In Gravity of Center, RUBBERBANDance Group literally pushes its dancers to the brink. Early on, the five dancers scurry up to the front of the stage, where one of them lurches out, starting to fall. The others are only just in time to save him, grabbing hold of his arms or clutching at his clothes. The audience audibly catches its breath.
Founded in 2002, the Montreal-based group borrows its choreographer’s nickname. As a hip hop dancer in Los Angeles, Victor Quijada was known as “Rubberband” for his bendy quality of movement. He went on to dance with modern ballet and contemporary companies before founding his own group, which draws on all those influences. It’s a loose-limbed, contemporary style, ready to open out into a stretched pose or explode with street dance flips and twists.
Gravity of Center, shown as part of the Southbank Centre's Festival of Neighbourhood, is about group dynamics. Once Daniel Mayo has been rescued from the edge, the others don’t quite know how to handle him, angry at the scare they’ve had. Quijada and his team are good at moods and reactions. The same move can be soothing or smothering; shrugs turn into testosterone-laden confrontations. The dancers find community both supportive and oppressive.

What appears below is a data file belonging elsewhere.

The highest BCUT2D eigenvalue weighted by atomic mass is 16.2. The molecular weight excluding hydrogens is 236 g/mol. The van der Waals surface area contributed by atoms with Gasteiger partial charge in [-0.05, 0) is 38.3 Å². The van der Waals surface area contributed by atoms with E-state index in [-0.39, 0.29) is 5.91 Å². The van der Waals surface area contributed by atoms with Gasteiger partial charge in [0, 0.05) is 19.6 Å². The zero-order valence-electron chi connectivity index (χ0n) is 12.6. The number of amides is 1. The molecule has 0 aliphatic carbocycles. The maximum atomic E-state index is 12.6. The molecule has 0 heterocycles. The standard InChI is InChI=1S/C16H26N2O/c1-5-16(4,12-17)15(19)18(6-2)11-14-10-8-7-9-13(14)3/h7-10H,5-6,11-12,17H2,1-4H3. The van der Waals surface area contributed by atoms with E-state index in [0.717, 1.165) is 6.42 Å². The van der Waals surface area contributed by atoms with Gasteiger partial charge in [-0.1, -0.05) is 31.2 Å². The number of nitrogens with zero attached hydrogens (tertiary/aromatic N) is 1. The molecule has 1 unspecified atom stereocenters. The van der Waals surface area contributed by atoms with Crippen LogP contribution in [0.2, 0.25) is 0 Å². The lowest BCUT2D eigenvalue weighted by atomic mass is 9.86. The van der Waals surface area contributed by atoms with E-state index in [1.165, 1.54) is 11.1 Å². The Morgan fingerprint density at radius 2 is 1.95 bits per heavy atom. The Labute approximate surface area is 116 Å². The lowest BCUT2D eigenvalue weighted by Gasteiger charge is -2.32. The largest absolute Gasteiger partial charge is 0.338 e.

Male and female behaviour patterns feel well-observed rather than stereotyped. Emmanuelle LêPhan is reassured by Anne Plamondon, a dancer of cool authority who is also RUBBERBANDance’s associate director. LêPhan snuggles in, petted by the others, until suddenly the attention is too much. She fights her way out of their grasp, but detachment is hardest with Plamondon: she doesn’t want to hurt the other woman’s feelings.
Plamondon and Quijada, leaders of the company, are also leaders of this onstage group. Quijada pushes Mayo into outcast status, while Plamondon steps into protect him – though even her reactions are unpredictable. At one point, she seems ready to push Mayo back over the edge, apparently with his own best interests at heart. When he leaves, after a tangling, wriggling solo. From then on, we see Mayo dealing with isolation while everybody else deals with his absence.
Gravity of Center is an intelligent drama, packing a lot of emotion into its varied vocabulary. It’s weaker on pacing, particularly in a series of angsty solos. Jasper Gahunia’s score, a recording of atmospheric hums, scratches and sometimes beats, doesn’t give the work momentum. Still, this is a distinctive company, with charismatic dancers and a vivid, personal style.
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